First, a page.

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What Islam Really Says About Women by Alaa Murabit (Full Transcript)

Alaa Murabit

Full text of Alaa Murabit, The Voice of Libyan Women Founder, on what Islam really says about women at TED conference…

Listen to the MP3 Audio here: What Islam Really Says About Women by Alaa Murabit – TED Talks MP3


So on my way here, the passenger next to me and I had a very interesting conversation during my flight. He told me, “It seems like the United States has run out of jobs, because they’re just making some up: cat psychologist, dog whisperer, tornado chaser.”

A couple of seconds later, he asked me, “So what do you do?”

And I was like, “Peacebuilder?”

Every day, I work to amplify the voices of women and to highlight their experiences and their participation in peace processes and conflict resolution. And because of my work, I recognize that the only way to ensure the full participation of women globally is by reclaiming religion.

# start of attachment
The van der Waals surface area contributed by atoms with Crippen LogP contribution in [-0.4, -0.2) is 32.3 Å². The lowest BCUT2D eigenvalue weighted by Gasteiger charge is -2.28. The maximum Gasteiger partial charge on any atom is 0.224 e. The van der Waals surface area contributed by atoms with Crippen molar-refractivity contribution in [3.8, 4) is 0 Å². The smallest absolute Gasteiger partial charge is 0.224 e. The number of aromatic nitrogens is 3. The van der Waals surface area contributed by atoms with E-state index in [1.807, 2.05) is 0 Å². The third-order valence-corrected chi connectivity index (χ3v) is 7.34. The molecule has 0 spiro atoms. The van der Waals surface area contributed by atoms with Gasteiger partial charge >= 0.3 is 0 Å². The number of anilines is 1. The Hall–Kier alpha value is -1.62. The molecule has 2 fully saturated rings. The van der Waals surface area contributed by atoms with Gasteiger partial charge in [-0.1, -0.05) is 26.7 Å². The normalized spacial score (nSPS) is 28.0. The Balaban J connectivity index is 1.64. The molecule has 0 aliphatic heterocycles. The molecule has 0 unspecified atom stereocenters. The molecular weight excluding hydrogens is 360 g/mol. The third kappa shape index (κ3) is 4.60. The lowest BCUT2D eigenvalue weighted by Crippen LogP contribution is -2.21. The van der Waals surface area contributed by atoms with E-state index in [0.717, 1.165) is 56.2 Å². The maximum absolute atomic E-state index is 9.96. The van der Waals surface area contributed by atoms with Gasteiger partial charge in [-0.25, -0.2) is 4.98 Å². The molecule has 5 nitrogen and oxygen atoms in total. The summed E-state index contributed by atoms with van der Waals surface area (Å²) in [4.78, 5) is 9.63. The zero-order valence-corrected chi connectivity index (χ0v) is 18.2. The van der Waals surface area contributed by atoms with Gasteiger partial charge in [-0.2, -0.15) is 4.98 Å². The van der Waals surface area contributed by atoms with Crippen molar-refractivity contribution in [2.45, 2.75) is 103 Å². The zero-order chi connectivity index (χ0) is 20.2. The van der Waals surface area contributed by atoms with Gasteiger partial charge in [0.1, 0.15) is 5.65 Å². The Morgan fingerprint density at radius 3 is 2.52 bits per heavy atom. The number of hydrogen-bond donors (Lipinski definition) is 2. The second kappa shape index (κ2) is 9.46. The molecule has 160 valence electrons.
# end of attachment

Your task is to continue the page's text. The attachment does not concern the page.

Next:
Now, this matter is vitally important to me. As a young Muslim woman, I am very proud of my faith. It gives me the strength and conviction to do my work every day. It’s the reason I can be here in front of you. But I can’t overlook the damage that has been done in the name of religion, not just my own, but all of the world’s major faiths. The misrepresentation and misuse and manipulation of religious scripture has influenced our social and cultural norms, our laws, our daily lives, to a point where we sometimes don’t recognize it.

My parents moved from Libya, North Africa, to Canada in the early 1980s, and I am the middle child of 11 children. Yes, 11. But growing up, I saw my parents, both religiously devout and spiritual people, pray and praise God for their blessings, namely me of course, but among others. They were kind and funny and patient, limitlessly patient, the kind of patience that having 11 kids forces you to have. And they were fair. I was never subjected to religion through a cultural lens. I was treated the same, the same was expected of me. I was never taught that God judged differently based on gender. And my parents’ understanding of God as a merciful and beneficial friend and provider shaped the way I looked at the world.

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